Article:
The ballad of a jersey hunter

My love, my darling, I want you, so much

In April 2006, I bought a replica of Japan home shirt for the 2006 World Cup. The Adidas shirt was available earlier in a sports chain, some kind of Foot Locker if you will, than in Adidas official outlet. Nike also stocked South Korean away and home shirts and even shorts, although I chose to save my money. As every Japanese fan knows, the 2006 kit was a big shame (get used to it, said Italian and French fans in 2010. Maybe that’s why England stick with Umbro, haw haw).

In 2010, I was expecting for both Adidas and Nike Indonesia to stock the merchandise of my favorite teams. I didn’t live in Jakarta so when I found that the outlets supplied only kits for Brazil, France, Spain and so on, and when a national sports chain sold Puma t-shirts featuring African teams, I asked friends in Jakarta to check out Nike there. My priority was for Korea since I had registered myself as a South Korean fan (not only heartbreak of 2006, but because five English blokes had registered themselves as Japanese fans). They said the result in Jakarta was zilch.

Google yielded result of random trade forums where some dudes claimed to have that royal/deep deep blue Japanese shirt, pictured in less royal fashion – hung with a plastic coat hanger on a housing door, rather than folded neatly on table’s top. I hesitated to call them so I let it go. At the end of the day, I bought a generic blue polo with knitted fake JFA logo. It wasn’t an official polo. It is a fan polo shirt. And I struck luck – I found an official 2010 World Cup t-shirt featuring South Korea.

Hmm…sometimes I’m wondering about Korean expats. How did they get their Reds stuff? Straight from Korea? Or something from Singapore? Didn’t know since every match they stayed inside Korean restaurants rather in public bars like Western expats do.

On Easter Holiday I went to Bali and hoped to find better luck in a place populated by Western and Asian consumers. First of all, what I found was that Nike and Adidas stores in Bali focus more on selling swimming and running gears rather than football stuff. I literally fumed when I found a sports warehouse and found ADIDAS’ MEXICO AND PARAGUAY HOME SHIRTS. WTF, I yelled. Anyway, since it’s the time for Euro 2012, so Adidas stocks kits for second rate European teams like um, Scotland (have to appreciate their sympathy for Japan), Denmark (Japan beat ’em 3-1. That’s second rate stuff), and hosts Ukraine. I did found a large mug with a picture of a football wearing hanbok, with texts “South Korea” under it and “Chukbae!” on the other side. A leftover of summer 2010.

Now I’m comfortable with online purchase of PC games, I thought it comes to this – look for online sellers of Japan and South Korea kits. And maybe Singapore and HK and everything. Even twice in Singapore I refrained from buying their merchandises – and when both teams’ shirts were not available, I thought it was because it was already out of stock (on second thought, I went to Singapore months BEFORE AND AFTER the Asian Cup 11. Shouldn’t they were still on stock along with Australian shirts I used to hate?)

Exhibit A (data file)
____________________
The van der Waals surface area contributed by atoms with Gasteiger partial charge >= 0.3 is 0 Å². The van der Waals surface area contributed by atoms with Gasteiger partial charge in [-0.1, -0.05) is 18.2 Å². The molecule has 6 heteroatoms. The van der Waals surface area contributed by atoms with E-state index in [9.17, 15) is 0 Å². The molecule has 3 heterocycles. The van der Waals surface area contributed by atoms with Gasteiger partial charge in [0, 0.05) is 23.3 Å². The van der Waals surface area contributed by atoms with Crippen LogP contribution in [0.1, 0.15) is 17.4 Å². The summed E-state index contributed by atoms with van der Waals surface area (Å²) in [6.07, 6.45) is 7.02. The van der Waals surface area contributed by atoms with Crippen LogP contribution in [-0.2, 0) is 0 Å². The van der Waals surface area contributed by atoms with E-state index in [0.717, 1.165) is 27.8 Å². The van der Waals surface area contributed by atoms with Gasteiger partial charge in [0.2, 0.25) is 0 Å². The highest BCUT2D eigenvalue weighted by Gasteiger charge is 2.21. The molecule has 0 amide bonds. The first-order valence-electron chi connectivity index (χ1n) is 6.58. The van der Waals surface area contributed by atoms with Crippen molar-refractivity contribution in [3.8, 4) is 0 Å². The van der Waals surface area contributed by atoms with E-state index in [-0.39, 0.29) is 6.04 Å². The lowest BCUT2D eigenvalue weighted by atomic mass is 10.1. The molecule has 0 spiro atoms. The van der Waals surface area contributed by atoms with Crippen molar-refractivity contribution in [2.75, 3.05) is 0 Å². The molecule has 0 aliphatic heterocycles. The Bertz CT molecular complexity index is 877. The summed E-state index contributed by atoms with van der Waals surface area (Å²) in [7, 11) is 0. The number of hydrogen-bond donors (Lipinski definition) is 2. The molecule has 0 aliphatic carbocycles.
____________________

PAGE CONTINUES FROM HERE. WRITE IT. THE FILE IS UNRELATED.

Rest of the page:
And yes, I’m a little bit late. Most online stores, usually based in the UK, say that Japan 2010-11 home are out of stock, and only XL size is left for the nice white away shirt. Based on experience, you should wear only fitting clothes, not clothes that, in a word of a teenage girl, makes you look like a dumpling. Right, what about t-shirts? Many stores sell $20 shirts which is nothing more than plain white t-shirt printed with flag and name of a country. That’s why every imaginable nation, including East Timor and Afghanistan, are in stock. There are indeed not many alternative merchandises for Japan and South Korea – I was looking for more fashionable stuff like hoodie, cap, jacket etc. A sport jersey has many drags – you don’t wear it for first dates and in Western countries, it’s forbidden in many pubs. It’s a very expensive item which is less usable than a t-shirt. So I guess people wear it to stadium, in the mall, when playing football on the park…and what else?

I settled for an home t-shirt with “Okazaki 9” on the backside. Dude scored the goal against Denmark and hattrick against Saudi in the Asian Cup. I couldn’t make credit card purchase so I signed up with PayPal. And had to wait for a couple of days before they verified my credit card account. I ordered that Okazaki jersey, and then came the reply – turned out it was out of stock. My money was refunded and as sign of apology, I got free airmail coupon for my next purchase. So I bought that away white shirt, which was only available in XL. Maybe I could treat it like an ice hockey shirt or something. But then, same – it’s out of stock.

What now? Buying that ugly 12-13 pajama shirt (which I will if they do great in Road to Brazil 14 and the Olympics), or settling for t-shirts? Even on my further quest, I was almost scammed by a Chinese website claiming to have 2010-11 Japan home shirt for $60, which fortunately had a very questionable checkout page.  Finally I went to a United States shop and bought Adidas’ Korea t-shirt for $5 (I know, KFA uses Nike, but as the official kit supplier of FIFA World Cup, Adidas is entitled to produce other merchandises) and a plain blue t-shirt printed with text and image “Japan – 2011 Champions”. It’s a plain blue shirt, but since maybe Adidas and JFA don’t sell something outside Japan to celebrate the Asian Champions and the Women World Cup champions, I have to appreciate some guys in Alabama for doing so.

The shipping and duties etc. cost more than the goods, but it’s still under $100 for two items. After waiting for about ten days, I got the shirts yesterday. Which I could wear to many places in pride.

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